Building bridges: Far from home


- Jenny Manzer

A group of students and teachers from the Landscapes of Injustice Field School visit the site of a former internment camp in Lillooet, BC. Credit: Margaret Yahiro

Students at a new field school learn by visiting the sites where Japanese Canadians were held in internment camps during the Second World War.

One July evening in 1942, as a war raged around the world, a little Canadian boy went for a swim in Slocan Lake with some friends. The nine-year-old had only recently arrived from Vancouver and was new to the Slocan Valley. Tragically, the boy drowned. His name was Takeo Kinoshita. He was one of the 22,000 Japanese Canadians forcibly uprooted from the coast, most ending up in internment camps from 1942 to 1946. Unable to return to the coast until 1949, they had their homes and possessions sold against their will in the name of national security.

Young Takeo’s story is just one that students might discover at “Canada’s Internment Era: A Field School,” a new opportunity that combines hands-on-learning at the former sites of internment camps with on-campus work and collaboration. The school starts with a week of bus travel, including stops at Hastings Park (once a detainment and processing centre for Japanese Canadians) and former internment and self-supporting sites such as Tashme, Greenwood, Lemon Creek, New Denver, Kaslo and East Lillooet.

The group of adult learners is met at each location by experts in the area, often Japanese Canadians with personal knowledge of internment. After the tour, the field school continues on the UVic campus with group work on creative projects, such as developing a “choose your own adventure” game for elementary students to teach them about the era.

The field school is a collaboration between the National Nikkei Museum in Burnaby and University of Victoria’s Landscapes of Injustice, an ambitious seven-year multi-partner research project that seeks to develop education materials; both narrative and digital-archive websites; oral narratives and a touring museum exhibit.

Mike Abe, Project Manager for Landscapes of Injustice, attended the field school with his daughter, Natsuki, a UVic History student, and his great aunt, Kimiko Yamada. His family had been interned at Lemon Creek in the Slocan Valley, and during the tour he saw, for the first time, where the ashes of his great grandfather, Takejiro Toyota, were buried.

When viewing the livestock pens at Hastings Park (home to the Pacific National Exhibition in Vancouver), his great aunt suddenly remembered being there, at age three, when it was used as a processing centre. She’d thought her family was going to the zoo, but then realized it was where they would sleep. Abe says Landscapes of Injustice has been able to connect participants who had experienced internment with their own digital records, since thousands of them have been collected and archived as part of their work.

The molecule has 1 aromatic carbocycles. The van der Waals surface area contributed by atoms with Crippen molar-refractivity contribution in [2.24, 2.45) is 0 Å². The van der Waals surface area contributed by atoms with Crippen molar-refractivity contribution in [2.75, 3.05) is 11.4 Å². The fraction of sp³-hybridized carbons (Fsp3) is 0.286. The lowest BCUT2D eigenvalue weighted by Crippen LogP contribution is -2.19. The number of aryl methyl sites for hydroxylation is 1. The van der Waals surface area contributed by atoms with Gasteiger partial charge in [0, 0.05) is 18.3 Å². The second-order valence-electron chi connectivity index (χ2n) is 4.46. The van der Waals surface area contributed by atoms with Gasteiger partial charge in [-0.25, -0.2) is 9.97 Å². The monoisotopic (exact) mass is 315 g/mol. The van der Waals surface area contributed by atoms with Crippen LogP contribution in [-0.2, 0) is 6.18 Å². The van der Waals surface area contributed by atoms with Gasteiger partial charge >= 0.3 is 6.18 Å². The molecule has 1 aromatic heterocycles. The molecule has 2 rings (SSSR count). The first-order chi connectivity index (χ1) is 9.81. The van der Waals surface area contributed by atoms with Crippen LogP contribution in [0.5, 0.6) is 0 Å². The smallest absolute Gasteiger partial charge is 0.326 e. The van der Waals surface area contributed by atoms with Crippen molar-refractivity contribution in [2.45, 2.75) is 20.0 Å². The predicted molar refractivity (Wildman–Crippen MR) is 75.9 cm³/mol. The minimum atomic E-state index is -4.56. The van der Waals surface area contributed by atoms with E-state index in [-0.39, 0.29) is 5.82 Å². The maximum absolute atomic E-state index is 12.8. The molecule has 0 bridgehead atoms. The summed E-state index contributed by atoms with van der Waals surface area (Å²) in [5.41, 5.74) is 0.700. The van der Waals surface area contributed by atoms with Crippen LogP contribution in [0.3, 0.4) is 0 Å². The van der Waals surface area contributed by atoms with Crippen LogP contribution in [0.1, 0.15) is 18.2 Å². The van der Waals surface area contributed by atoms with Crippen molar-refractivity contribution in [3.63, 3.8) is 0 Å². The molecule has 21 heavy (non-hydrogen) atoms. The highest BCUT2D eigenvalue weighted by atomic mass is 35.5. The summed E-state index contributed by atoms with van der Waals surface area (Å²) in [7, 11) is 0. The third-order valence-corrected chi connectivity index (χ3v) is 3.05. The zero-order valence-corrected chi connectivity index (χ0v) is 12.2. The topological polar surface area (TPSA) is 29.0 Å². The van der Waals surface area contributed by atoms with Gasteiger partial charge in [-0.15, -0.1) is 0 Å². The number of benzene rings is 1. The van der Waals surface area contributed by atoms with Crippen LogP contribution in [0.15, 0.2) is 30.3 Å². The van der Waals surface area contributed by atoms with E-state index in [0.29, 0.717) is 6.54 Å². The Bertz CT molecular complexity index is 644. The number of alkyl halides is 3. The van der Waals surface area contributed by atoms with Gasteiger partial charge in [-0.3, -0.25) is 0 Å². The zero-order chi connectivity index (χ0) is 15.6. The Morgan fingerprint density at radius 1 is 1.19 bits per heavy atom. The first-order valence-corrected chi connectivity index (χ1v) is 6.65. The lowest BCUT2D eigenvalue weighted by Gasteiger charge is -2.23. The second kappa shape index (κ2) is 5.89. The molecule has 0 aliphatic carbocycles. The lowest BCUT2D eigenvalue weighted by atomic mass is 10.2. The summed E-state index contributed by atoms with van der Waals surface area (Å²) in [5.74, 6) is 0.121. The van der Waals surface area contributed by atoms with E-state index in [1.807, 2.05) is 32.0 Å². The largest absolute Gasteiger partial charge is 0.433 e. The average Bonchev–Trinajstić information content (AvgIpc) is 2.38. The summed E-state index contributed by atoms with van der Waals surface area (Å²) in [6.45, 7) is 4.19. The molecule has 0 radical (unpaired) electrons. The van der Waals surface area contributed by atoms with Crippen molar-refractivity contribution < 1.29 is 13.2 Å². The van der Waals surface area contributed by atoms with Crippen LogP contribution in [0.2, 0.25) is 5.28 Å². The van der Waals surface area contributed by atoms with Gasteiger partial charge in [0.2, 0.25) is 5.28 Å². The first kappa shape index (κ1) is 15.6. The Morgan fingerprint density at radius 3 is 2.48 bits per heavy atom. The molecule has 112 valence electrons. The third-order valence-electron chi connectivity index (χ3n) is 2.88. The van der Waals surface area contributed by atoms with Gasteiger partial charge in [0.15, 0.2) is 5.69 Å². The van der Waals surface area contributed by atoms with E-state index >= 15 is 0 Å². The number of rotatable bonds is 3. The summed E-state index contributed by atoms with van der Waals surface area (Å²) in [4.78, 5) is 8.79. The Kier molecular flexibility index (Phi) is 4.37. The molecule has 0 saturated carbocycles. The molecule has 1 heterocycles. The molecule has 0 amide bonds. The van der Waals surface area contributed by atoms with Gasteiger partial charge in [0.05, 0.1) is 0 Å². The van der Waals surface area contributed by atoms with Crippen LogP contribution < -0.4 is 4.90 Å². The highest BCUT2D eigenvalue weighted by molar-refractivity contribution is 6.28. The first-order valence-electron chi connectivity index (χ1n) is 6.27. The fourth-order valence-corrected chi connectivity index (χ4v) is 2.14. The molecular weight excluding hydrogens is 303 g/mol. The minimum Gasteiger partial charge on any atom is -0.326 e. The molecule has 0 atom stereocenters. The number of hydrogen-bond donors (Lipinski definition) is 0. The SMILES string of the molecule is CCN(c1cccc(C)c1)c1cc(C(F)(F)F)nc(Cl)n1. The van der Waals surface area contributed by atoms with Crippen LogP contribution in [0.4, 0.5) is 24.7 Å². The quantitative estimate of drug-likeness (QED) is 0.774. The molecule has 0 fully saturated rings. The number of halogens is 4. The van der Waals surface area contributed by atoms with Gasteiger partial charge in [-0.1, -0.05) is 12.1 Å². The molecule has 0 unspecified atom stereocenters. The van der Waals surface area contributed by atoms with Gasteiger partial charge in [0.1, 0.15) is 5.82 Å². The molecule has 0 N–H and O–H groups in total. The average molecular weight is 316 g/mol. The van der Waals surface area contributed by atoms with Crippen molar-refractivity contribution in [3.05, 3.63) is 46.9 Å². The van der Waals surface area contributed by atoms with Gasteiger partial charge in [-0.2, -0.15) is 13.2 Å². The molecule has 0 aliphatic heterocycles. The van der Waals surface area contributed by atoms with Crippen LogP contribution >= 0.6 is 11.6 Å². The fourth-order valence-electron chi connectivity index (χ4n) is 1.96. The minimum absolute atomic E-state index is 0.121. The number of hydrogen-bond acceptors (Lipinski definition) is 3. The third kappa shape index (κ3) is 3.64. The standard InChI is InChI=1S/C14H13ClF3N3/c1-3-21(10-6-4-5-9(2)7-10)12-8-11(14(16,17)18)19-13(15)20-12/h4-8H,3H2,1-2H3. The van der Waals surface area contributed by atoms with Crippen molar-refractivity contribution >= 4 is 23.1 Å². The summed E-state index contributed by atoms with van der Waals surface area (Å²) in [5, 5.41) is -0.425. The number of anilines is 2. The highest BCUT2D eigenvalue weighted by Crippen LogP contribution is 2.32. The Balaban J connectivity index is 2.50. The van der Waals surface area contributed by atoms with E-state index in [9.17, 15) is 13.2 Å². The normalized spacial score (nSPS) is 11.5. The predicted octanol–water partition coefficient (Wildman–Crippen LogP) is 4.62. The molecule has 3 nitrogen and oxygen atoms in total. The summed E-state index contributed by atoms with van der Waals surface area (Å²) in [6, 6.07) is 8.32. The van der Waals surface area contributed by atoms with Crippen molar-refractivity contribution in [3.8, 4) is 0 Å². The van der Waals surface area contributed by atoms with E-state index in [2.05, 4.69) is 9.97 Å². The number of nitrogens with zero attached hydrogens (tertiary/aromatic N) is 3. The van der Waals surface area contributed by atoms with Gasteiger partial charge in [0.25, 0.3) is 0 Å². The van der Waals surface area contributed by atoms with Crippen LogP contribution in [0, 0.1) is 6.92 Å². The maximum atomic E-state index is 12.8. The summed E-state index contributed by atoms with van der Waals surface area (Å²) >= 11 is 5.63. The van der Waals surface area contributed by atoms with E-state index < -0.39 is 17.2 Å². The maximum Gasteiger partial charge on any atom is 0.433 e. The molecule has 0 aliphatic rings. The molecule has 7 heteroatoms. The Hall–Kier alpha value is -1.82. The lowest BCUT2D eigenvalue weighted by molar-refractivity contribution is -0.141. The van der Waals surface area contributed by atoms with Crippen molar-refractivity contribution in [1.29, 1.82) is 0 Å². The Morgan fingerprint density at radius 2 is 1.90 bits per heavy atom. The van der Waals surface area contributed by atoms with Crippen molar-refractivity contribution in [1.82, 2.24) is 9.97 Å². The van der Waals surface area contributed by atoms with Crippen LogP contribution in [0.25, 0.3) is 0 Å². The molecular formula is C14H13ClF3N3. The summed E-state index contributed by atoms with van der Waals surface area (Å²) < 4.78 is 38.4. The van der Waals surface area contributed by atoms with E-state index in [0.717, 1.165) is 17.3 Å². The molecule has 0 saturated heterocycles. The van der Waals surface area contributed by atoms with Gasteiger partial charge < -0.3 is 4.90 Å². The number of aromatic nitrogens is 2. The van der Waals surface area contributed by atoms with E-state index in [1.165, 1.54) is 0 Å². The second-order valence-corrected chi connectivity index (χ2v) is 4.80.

Kaitlin Findlay (MA ’18), research coordinator for Landscapes of Injustice, says during the field school she was struck by how isolated the camps were, surrounded by mountains and wilderness: “People lived in shacks in a field for years.” She’d seen many photographs of the camps, but being there was different.

The new field school, started in 2019, built on an existing tour offered by the National Nikkei Museum, adding the week-long campus component led by UVic’s Jordan Stanger-Ross, an associate professor of history. It will be offered again in 2021 and 2022 with 50 spaces for teachers from across Canada, community members and UVic students. The upcoming final years of Landscapes of Injustice project will see their narrative and digital archive websites launched. The museum tour started in August at the Nikkei National Museum and will end at Victoria’s Royal BC Museum in early 2022.

Takeo Kinoshita is buried in a cemetery in the Slocan Valley. Findlay says the Nikkei National Museum staff brought a new marker along with them, a memorial for those who died at an internment camp, including Takeo.

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In this story

Keywords: alumni, field schools, racism, war, community, human rights, immigration

People: Mike Abe, Natsuki Abe, Kaitlin Findlay, Jordan Stanger-Ross

Publication: The Torch

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